School of Theatre, Performance and Cultural Policy Studies
TH233 Composing, Listening, Performing
Question: I have noticed that you write durations that are beyond the possibility of performance.
Answer: Composing's one thing, performing's another, listening's a third. What can they have to do with one another?
The module seeks to promote an understanding of a form that has functioned as a constituent element of theatre, shares with it a number of characteristics and in the last century, arguably, has brought into play what we now regard as 'performance'. The module's concern with composers,, listeners and musicians provides students with a counterpoint to the more familiar notions of playwright, audience and actor and it is the distinctions and points of contact between these two sets of activities and their attendant forms that will precipitate the practical project at the end of the term.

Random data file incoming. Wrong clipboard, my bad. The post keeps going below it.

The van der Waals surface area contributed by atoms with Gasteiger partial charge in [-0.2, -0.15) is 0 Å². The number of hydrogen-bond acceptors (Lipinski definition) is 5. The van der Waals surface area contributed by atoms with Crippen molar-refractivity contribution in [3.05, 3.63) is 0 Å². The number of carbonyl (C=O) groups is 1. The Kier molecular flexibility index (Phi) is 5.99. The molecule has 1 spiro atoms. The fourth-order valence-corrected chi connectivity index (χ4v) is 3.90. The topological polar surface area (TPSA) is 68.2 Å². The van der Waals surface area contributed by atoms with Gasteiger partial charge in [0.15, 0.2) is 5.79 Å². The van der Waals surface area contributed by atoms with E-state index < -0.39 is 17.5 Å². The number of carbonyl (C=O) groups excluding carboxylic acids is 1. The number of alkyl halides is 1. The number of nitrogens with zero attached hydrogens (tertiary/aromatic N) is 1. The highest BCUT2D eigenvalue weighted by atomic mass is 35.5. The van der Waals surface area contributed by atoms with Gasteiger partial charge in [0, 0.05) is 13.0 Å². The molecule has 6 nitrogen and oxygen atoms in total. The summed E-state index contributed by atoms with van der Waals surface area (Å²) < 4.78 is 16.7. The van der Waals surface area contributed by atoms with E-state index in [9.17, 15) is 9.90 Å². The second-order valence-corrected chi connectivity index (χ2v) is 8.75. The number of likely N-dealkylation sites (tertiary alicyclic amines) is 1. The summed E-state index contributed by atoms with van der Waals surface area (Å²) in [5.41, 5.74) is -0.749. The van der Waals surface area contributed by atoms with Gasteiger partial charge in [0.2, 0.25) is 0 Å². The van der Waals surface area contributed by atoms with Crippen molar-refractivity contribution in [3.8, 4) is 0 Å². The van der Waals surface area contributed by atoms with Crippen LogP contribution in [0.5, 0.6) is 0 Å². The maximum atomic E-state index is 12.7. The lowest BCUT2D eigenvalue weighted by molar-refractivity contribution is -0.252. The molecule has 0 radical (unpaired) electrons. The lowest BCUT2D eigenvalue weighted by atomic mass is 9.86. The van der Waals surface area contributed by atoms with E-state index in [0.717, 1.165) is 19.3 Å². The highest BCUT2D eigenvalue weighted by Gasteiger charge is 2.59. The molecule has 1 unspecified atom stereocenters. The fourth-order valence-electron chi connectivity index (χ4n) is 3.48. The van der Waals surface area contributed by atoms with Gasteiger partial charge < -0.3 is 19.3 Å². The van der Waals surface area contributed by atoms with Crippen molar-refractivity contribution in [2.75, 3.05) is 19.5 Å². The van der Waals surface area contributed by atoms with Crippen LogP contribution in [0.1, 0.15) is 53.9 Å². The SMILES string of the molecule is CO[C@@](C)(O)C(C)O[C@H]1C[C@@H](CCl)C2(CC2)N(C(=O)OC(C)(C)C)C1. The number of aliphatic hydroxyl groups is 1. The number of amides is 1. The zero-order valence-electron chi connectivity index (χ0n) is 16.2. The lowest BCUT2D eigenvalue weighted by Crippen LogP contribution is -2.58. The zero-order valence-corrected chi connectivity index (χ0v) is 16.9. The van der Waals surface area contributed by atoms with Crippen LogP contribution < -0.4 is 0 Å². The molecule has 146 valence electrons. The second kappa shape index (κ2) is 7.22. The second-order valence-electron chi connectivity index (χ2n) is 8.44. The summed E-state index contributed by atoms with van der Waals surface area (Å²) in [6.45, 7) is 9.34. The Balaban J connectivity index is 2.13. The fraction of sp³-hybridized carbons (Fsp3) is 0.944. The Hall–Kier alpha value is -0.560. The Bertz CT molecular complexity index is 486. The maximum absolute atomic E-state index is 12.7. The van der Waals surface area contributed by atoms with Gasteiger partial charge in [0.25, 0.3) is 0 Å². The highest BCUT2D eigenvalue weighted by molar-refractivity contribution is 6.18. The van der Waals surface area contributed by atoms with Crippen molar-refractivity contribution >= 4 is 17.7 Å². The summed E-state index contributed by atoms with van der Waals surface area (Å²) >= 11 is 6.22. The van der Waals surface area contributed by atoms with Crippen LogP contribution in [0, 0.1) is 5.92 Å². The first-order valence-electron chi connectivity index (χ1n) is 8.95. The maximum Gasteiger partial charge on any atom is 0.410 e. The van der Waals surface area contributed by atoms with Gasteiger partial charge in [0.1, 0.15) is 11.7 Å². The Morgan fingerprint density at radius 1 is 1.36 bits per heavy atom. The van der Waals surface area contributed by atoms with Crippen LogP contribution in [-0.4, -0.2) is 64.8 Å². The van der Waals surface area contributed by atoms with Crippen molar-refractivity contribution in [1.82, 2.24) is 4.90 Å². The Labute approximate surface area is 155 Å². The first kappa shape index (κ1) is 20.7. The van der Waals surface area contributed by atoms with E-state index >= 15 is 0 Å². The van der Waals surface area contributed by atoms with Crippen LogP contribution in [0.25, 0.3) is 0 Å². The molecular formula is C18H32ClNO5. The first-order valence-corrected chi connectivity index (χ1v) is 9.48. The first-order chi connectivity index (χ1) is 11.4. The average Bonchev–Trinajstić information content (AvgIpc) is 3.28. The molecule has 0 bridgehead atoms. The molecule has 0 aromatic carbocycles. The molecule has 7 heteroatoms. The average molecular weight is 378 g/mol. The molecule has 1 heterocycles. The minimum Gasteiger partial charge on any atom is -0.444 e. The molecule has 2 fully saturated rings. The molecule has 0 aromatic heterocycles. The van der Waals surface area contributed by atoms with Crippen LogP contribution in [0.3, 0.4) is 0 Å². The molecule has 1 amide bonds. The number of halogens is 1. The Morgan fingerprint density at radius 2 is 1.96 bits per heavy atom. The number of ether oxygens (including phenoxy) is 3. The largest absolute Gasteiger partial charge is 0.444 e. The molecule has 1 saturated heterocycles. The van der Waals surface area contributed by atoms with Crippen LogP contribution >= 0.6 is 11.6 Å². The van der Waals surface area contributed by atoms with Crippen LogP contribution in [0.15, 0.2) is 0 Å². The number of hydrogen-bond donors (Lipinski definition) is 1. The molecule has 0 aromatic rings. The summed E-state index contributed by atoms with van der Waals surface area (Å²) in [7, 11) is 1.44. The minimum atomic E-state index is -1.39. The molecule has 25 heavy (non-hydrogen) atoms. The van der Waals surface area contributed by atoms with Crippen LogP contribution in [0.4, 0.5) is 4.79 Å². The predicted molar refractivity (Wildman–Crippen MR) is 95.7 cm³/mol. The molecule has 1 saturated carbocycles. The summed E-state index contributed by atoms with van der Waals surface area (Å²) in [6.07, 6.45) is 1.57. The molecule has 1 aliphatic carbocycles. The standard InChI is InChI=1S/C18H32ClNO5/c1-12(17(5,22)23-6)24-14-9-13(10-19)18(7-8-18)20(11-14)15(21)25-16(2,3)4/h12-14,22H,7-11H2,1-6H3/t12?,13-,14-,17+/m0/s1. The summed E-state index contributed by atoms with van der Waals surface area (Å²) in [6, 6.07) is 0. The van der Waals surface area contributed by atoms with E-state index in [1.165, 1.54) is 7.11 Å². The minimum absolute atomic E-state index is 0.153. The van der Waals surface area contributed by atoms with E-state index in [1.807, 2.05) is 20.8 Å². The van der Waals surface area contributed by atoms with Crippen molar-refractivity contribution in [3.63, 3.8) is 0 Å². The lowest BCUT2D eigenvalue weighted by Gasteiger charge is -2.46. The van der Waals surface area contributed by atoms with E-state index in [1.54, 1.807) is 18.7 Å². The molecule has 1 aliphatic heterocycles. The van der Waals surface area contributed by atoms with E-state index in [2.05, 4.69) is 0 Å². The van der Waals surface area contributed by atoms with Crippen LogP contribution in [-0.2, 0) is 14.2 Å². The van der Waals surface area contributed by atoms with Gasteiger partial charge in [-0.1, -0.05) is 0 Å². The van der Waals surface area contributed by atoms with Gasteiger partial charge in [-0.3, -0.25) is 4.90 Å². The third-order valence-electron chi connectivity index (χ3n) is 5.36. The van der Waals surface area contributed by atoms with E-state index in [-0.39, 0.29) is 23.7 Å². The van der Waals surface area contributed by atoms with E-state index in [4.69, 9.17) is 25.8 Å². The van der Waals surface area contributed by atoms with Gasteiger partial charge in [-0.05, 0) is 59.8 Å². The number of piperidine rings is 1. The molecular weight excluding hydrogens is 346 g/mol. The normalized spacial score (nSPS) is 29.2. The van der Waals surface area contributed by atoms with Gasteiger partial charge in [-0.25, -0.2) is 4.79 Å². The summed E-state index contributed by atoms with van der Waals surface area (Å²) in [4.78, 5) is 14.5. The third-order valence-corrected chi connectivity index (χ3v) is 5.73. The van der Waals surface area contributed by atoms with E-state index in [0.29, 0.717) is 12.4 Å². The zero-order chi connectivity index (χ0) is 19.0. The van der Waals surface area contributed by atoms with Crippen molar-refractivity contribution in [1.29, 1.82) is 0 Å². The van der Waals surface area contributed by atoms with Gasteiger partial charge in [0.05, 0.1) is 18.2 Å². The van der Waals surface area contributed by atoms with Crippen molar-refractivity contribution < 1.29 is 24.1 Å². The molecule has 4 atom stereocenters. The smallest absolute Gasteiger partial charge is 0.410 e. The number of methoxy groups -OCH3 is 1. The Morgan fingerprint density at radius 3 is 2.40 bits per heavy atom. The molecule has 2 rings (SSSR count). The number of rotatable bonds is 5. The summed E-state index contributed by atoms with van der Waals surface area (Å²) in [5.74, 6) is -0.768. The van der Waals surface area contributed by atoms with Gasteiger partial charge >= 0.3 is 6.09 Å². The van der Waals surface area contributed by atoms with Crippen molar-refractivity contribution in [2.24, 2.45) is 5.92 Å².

This optional second year module reflects and extends the emphasis on the interdependence of theory and practice in the Theatre Studies undergraduate programme. The work of John Cage continues to reverberate through Performance Studies; his centrality is recognised in the course structure that positions his interventions at the fulcrum of the module (listening). The tripartite division of the course acknowledges in turn the activities that constitute music as a time-based art, commencing with avantgarde composition in the first half of the twentieth-century, continuing with experimental music and its concerns with the reception of the work and concluding with what 'performing' music might entail.
The ability to play a musical instrument should not impede successful completion of the module.
Tim White (T dot White at warwick dot ac dot uk)
Spring: Thursday 1100-1300 G52
Assessment [50% examined]
50% - Practical examination - PROPOSAL FORM
Generic Assessment Criteria for Practice